Canadian Landmark

On August 26, 2014 · 0 Comments - won't you be the first?

I found a genuine Canadian landmark in the form of Landmark, Manitoba, a village of about a thousand people in the Rural Municipality of Taché, southeast of Winnipeg. Sure there were other Landmarks in Canada including mountains by that name in British Columbia and Yukon plus a point in Newfoundland and Labrador, although the Landmark in Manitoba was the only inhabited one.

The Landmark Chamber of Commerce mentioned some attractive entertainment options recently including "’Redneck Nite’ at Keating Mechanical & Landmark Christian Fellowship Church" featuring both a Lawnmower Race and a Roadkill Supper. That wasn’t intended to be sarcastic or mocking. I grew up in redneck territory and I appreciate that kind of corny stuff. As we used to say back home, "there ain’t no fun like redneck fun." I’ve even featured lawnmower racing on the pages of 12MC before. The roadkill supper, well, maybe I’d take a pass on that.

Landmark took special pride in its fortuante geographic prominence, astride the "Longitudinal Centre of Canada."


Longitudinal Centre of Canada
SOURCE: Google Street View, Longitudinal Centre of Canada near Winnipeg, Manitoba; April 2012

If one started with the extreme eastern and western edges of Canada and used them to calculated the national midpoint, the resulting line would run along a longitude of 96° 48′ 35″ west. That’s what the experts said. I didn’t fact-check it. I figured if people bothered to place official signs along the Trans-Canada Highway attesting to this unique situation, that it was either correct or I didn’t want to dispel their hard work and effort. That would be rude.

Some might have speculated that English-speaking Canadians recognized a slightly different longitudinal centre of the nation than their French-speaking brethren because the government posted two separate signs. That might not be far-fetched although I disproved it. Based on my eyeball estimate, the line ran between the two signs on both sides of the highway. The English version came into view first for drivers traveling in either direction so it all evened out. French Canadiens might still have a valid complaint, as I think about it, because the English signs came first. I’m sure the opposite would have occurred had the longitude crossed through Québec instead.



The Longitudinal Centre described the same basic precept as the better-known 100th Meridian, a metaphor for the emptiness and beauty of the Canadian prairie. Musicians found inspiration in these geographic designations. I mentioned one instance a couple of years ago in Tragically Hundred. Now I’ve learned that John K. Samson of The Weakerthans focused on the Longitudinal Centre in his 2012 debut album Provincials, which "delves deep along roads into the Canadian landscape of Manitoba." He even mentioned the signs:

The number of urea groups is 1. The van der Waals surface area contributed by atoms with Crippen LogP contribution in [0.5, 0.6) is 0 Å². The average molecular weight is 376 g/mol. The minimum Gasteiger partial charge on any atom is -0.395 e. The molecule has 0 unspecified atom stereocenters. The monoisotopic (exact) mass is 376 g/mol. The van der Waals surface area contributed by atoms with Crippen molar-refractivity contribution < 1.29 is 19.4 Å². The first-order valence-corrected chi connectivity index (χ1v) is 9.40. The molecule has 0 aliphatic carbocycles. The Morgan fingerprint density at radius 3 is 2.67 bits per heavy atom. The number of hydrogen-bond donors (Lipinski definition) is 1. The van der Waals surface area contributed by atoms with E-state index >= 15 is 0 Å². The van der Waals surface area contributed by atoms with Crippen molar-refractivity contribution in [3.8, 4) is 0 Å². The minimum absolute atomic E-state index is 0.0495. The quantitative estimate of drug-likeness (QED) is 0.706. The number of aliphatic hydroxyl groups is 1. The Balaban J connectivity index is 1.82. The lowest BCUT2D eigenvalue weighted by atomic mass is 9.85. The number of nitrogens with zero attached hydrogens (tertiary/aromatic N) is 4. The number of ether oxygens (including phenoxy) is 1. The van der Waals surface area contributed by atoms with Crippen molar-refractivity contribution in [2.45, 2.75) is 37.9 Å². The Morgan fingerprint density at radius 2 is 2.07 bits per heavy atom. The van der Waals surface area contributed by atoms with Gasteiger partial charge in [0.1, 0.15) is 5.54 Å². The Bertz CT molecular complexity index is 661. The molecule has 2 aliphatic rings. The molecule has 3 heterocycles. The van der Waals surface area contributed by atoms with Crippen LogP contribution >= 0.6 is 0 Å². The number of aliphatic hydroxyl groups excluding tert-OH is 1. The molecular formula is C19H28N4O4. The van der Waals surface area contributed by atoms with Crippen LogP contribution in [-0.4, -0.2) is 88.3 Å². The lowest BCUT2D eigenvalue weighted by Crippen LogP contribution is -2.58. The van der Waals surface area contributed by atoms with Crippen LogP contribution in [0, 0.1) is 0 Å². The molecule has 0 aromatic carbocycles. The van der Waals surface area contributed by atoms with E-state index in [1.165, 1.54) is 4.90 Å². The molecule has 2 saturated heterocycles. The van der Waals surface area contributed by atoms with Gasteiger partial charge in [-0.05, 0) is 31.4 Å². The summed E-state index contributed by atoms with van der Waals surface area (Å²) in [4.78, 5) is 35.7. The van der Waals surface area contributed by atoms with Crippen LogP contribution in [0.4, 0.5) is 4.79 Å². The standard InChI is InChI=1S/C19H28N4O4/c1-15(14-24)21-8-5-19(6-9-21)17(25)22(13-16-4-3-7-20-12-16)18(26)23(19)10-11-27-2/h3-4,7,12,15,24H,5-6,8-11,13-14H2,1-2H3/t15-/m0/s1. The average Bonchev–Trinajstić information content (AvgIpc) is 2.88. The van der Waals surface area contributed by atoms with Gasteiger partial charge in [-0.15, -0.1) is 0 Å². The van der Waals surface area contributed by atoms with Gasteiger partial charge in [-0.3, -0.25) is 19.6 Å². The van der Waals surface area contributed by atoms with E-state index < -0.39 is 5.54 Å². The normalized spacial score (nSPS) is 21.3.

How the wind strums on those signs that say
The Atlantic and Pacific are the very same far away.

Canadian musicians had a better appreciation of specific longitudinal designations than their counterparts south of the border, apparently.

Any 12MC readers in Winnipeg, or anyone crossing the Great Plains on the Trans-Canada Highway for that matter, should consider a road trip extending from the Longitudinal Centre to the 100th Meridian. The journey should take about three hours between the two points, never leaving Manitoba. That could be a nice day trip. Don’t forget to send photos.



Longitudinal Centre at Landmark, MB

Now, if only the Longitudinal Centre actually ran through Landmark. That was a cheap shot. The line fell extremely close, maybe even clipping the very last house in town (map). I’m sure it won’t be an issue much longer when the town continues to grows as a bedroom community for Winnipeg.

Ironically, the name Landmark had nothing to do with the Longitudinal Centre and inexplicably it had nothing to do with anything apparently. Landmark went by various names into the early 20th Century including Prairie Rose, Linden and Lorette, in addition to Landmark. Sources differed. Landmark was either a name assigned arbitrarily by the government to a local post office or it was picked randomly by one of the early settlers. Either way the name stuck and it certainly seemed appropriate given Landmark’s fortunate geographic placement.

On August 26, 2014 · 0 Comments - won't you be the first?

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